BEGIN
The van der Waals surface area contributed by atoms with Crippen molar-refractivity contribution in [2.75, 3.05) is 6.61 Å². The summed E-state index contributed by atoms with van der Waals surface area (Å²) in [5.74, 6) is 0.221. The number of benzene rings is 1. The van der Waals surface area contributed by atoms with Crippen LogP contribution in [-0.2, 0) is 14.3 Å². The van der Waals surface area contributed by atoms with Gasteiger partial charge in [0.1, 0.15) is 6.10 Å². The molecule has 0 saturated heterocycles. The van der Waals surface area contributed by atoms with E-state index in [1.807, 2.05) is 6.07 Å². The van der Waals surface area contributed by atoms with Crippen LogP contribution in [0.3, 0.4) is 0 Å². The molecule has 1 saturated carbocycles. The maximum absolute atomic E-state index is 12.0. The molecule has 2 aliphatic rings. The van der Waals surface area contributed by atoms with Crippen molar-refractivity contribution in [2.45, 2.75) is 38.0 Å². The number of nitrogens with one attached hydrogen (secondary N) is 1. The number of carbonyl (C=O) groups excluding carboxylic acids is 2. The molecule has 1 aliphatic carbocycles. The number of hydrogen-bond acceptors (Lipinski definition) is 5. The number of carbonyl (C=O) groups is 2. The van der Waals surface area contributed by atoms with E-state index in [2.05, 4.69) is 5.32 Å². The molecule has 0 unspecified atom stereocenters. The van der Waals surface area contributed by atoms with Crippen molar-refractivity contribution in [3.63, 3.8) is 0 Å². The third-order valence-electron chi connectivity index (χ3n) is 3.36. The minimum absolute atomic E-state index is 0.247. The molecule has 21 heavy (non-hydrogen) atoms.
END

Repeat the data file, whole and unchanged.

The van der Waals surface area contributed by atoms with Crippen molar-refractivity contribution in [2.75, 3.05) is 6.61 Å². The summed E-state index contributed by atoms with van der Waals surface area (Å²) in [5.74, 6) is 0.221. The number of benzene rings is 1. The van der Waals surface area contributed by atoms with Crippen LogP contribution in [-0.2, 0) is 14.3 Å². The van der Waals surface area contributed by atoms with Gasteiger partial charge in [0.1, 0.15) is 6.10 Å². The molecule has 0 saturated heterocycles. The van der Waals surface area contributed by atoms with E-state index in [1.807, 2.05) is 6.07 Å². The van der Waals surface area contributed by atoms with Crippen LogP contribution in [0.3, 0.4) is 0 Å². The molecule has 1 saturated carbocycles. The maximum absolute atomic E-state index is 12.0. The molecule has 2 aliphatic rings. The van der Waals surface area contributed by atoms with Crippen molar-refractivity contribution in [2.45, 2.75) is 38.0 Å². The number of nitrogens with one attached hydrogen (secondary N) is 1. The number of carbonyl (C=O) groups excluding carboxylic acids is 2. The molecule has 1 aliphatic carbocycles. The number of hydrogen-bond acceptors (Lipinski definition) is 5. The number of carbonyl (C=O) groups is 2. The van der Waals surface area contributed by atoms with E-state index in [2.05, 4.69) is 5.32 Å². The molecule has 0 unspecified atom stereocenters. The van der Waals surface area contributed by atoms with Crippen molar-refractivity contribution in [3.63, 3.8) is 0 Å². The third-order valence-electron chi connectivity index (χ3n) is 3.36. The minimum absolute atomic E-state index is 0.247. The molecule has 21 heavy (non-hydrogen) atoms.